If you spend time on Twitter, you’ll often hear the phrase “build in public”.
With so much content, news, PR releases, etc — it’s important to show updates at many stages throughout the journey.
People want to feel like they’re with you along the entire journey, not just at milestones.
Teams displaying the star athlete’s personality off the court.
Founder of a company shooting content at an event they’re hosting.
Leagues creating a documentary to tell the story of how they were founded.
I continuously think about this:
Social media has us following everyone else’s journey — with so many options, who do you ACTUALLY want to follow?
That’s why I’m extremely particular about what people, brands, and companies I follow.
On the flip side, I’m constantly thinking about how to become a “character” that others want to follow, root for, hate against, and watch on my journey.
*I’d like to think I’m accomplishing that to some extent which is why you come back time and time again to hear what I have to say*
You may not want to hear this, but…
Fantasy and betting are one of the greatest things to ever happen to sports (especially for fan engagement).
Fox Sports hosted a free World Cup “pick-em” tournament. If you have the best bracket you win $1 million dollars.
Let me tell you why this is great…
Prior to seeing this, I only planned on watching the United States play. But now, I’m going to watch other games to see if I picked them right.
And this doesn’t even get close to March Madness.
The American Gaming Association predicted that $10.4 billion would be bet on March Madness last year.
The crazy part is they estimated only 3% ($295 million) to be wagered legally. The other 97% ($10.1 billion) is from offshore books and local bookies.
You can see why there’s a rush to legalize gambling (more taxes for the state).
The Next Stages
Fan engagement and customer loyalty will be taken to new heights as technology continues to evolve.
AR and VR will quickly improve and watching a game from a virtual environment will no longer be an exception going forward.
Data plays a huge piece in the equation as well.
It’s extremely hard to get honest feedback on anything — people are nice to your face, cautious on social media, and brutal behind your back.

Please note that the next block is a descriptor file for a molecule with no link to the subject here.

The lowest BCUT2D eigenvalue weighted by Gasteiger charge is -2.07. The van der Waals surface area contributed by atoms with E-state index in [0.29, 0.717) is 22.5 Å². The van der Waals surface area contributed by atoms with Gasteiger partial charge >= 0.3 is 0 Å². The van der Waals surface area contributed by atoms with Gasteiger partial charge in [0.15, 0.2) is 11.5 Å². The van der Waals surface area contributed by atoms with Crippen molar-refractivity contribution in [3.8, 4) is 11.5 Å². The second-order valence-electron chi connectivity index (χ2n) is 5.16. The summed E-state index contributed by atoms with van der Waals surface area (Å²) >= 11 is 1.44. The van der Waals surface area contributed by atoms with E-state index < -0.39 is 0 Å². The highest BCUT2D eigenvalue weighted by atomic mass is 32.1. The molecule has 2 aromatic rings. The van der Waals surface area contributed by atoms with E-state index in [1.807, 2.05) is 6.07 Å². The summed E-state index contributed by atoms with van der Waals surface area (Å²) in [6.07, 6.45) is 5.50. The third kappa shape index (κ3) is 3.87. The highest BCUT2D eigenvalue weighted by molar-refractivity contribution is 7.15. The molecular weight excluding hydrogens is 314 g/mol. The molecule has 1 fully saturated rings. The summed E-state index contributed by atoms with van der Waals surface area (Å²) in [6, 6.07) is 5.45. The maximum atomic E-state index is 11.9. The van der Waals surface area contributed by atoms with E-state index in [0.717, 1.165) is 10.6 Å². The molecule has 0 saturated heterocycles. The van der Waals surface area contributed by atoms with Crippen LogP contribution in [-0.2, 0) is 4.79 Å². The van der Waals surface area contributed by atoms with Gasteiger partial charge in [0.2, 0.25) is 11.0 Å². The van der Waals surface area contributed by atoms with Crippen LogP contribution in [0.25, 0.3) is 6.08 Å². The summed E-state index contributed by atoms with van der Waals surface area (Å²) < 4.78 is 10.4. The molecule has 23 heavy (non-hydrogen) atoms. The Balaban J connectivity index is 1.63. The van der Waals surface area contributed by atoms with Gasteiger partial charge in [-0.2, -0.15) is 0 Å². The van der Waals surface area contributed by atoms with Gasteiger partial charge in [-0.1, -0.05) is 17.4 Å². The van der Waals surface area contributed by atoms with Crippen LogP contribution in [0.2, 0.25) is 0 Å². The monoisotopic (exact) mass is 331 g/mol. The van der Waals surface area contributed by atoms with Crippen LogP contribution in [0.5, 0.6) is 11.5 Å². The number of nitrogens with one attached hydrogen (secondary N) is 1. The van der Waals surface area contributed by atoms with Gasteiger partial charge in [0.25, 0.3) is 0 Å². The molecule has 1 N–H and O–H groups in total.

Tools built to get TRUE insights for teams, leagues, companies, brands, and organizations will be in high demand.
Younger fans grew up playing video games. Rather than simply consuming content, they want to have a direct impact on things — they want to be in control.
Allowing fans to make choices for their team:
drafting the players
calling the plays
picking the uniforms
Fan Controlled Football (FCF) is bringing this to life and it’s wild to watch.
Pushing to web3, DAOs will gain ownership stakes in teams, leagues, and companies which will transform decision-making.
Fans of the future want to be owners.
It’s no longer just about watching a team, but owning a piece of them and helping to make decisions (however big or small).
I think there are so many opportunities in the fan engagement space (from startups to small businesses).
If you’re looking to build a sports-focused company — now is the time.
Fans expect content and engagement 24/7, so anything to help keep that alive is valuable to companies, teams, leagues, and more.
As the world goes more digital — technology will continue to assist sports, but nothing will trump live events for the foreseeable future.
And the next time you hear the word “fan engagement”, realize they’re just talking about “customer loyalty”.
Thanks for reading today! Have an AWESOME Thanksgiving with family and friends.
No post on Friday, but we’ll talk on Sunday during the weekly roundup.